grep: /private/etc/aliases.db: Permission denied
/private/etc/amavisd.conf:# from internal hosts to a dedicated TCP port (such as 10026) for filtering
/private/etc/auto_master:/net          -hosts      -nobrowse,hidefromfinder,nosuid
grep: /private/etc/kcpassword: Permission denied
grep: /private/etc/krb5.keytab: Permission denied
grep: /private/etc/master.passwd: Permission denied

Identify Yourself!

Notice how the error messages from grep are prepended with 'grep:'?

grep: /private/etc/master.passwd: Permission denied

This is what McIllroy was talking about when he said "With pipelines diagnostics could come from any of several programs running simultaneously. Diagnostics needed to identify themselves." Consider a pipeline like this:

grep hosts /private/etc/* | awk '{print($1)}' | xargs cat
grep: /private/etc/AFP.conf: Permission denied
grep: /private/etc/aliases.db: Permission denied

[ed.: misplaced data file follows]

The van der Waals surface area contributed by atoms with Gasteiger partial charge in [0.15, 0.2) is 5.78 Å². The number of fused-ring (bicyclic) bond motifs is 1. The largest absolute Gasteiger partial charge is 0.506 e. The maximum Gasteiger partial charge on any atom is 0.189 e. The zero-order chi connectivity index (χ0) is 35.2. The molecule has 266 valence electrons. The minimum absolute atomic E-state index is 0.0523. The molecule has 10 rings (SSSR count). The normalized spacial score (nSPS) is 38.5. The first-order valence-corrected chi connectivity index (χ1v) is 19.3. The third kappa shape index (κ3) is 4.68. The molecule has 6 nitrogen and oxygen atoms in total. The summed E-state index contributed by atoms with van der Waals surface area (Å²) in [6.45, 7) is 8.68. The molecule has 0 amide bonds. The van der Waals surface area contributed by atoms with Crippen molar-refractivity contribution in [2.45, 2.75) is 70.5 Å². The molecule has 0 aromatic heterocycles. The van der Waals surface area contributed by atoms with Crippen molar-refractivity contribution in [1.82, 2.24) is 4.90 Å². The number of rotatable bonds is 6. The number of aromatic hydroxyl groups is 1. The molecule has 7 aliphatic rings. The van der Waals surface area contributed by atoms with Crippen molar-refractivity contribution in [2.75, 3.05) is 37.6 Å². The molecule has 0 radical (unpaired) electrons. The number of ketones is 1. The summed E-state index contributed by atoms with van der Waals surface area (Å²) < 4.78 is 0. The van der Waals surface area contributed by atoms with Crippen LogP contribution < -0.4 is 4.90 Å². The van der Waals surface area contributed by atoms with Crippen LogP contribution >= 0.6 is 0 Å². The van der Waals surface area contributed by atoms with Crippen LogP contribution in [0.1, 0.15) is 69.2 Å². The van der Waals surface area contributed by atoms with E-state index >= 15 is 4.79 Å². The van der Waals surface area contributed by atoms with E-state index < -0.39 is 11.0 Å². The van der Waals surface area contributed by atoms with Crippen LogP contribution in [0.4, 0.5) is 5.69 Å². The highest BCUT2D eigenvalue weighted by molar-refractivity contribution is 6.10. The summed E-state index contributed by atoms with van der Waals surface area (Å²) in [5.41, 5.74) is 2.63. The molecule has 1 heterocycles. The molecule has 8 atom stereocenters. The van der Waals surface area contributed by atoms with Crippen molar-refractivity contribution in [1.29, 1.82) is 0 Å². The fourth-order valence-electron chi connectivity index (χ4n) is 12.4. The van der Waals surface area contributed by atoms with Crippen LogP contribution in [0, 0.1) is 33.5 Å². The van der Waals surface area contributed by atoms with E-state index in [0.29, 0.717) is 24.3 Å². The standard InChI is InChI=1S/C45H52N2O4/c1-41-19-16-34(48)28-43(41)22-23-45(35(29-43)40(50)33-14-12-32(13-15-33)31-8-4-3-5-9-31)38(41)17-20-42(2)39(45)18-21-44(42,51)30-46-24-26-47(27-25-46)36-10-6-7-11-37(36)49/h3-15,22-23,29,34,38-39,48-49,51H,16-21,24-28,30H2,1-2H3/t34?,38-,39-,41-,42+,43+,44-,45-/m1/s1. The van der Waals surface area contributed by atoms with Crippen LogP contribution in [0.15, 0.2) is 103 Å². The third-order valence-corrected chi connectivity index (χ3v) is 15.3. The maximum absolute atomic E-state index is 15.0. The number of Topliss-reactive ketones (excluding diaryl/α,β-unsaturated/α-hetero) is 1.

grep: /private/etc/kcpassword: Permission denied
grep: /private/etc/krb5.keytab: Permission denied
grep: /private/etc/master.passwd: Permission denied
cat: /private/etc/amavisd.conf:#: No such file or directory
cat: /private/etc/auto_master:/net: No such file or directory

Were it not for the prefixed command name in front of the error we'd have no idea which command was printing the error. For all we know every error could have been coming from awk. Thankfully most commands support this convention today so we can figure out where we're going wrong.

stderr and Pipes

When you pipe the output of one command to another command only the stdout is passed over the pipe. Again, this is just what we want, but was not the case back in the Unix v6 days. Have a look at this grep example:

$ grep hosts /private/etc/* | grep 'Permission denied' > results.txt
grep: /private/etc/AFP.conf: Permission denied
grep: /private/etc/aliases.db: Permission denied
grep: /private/etc/kcpassword: Permission denied
grep: /private/etc/krb5.keytab: Permission denied
grep: /private/etc/master.passwd: Permission denied

$ cat results.txt

So the errors were printed to the console but they're not present in the output. Highlighted in this case by the fact that we searched for them with the second grep command but they don't exist in the results file.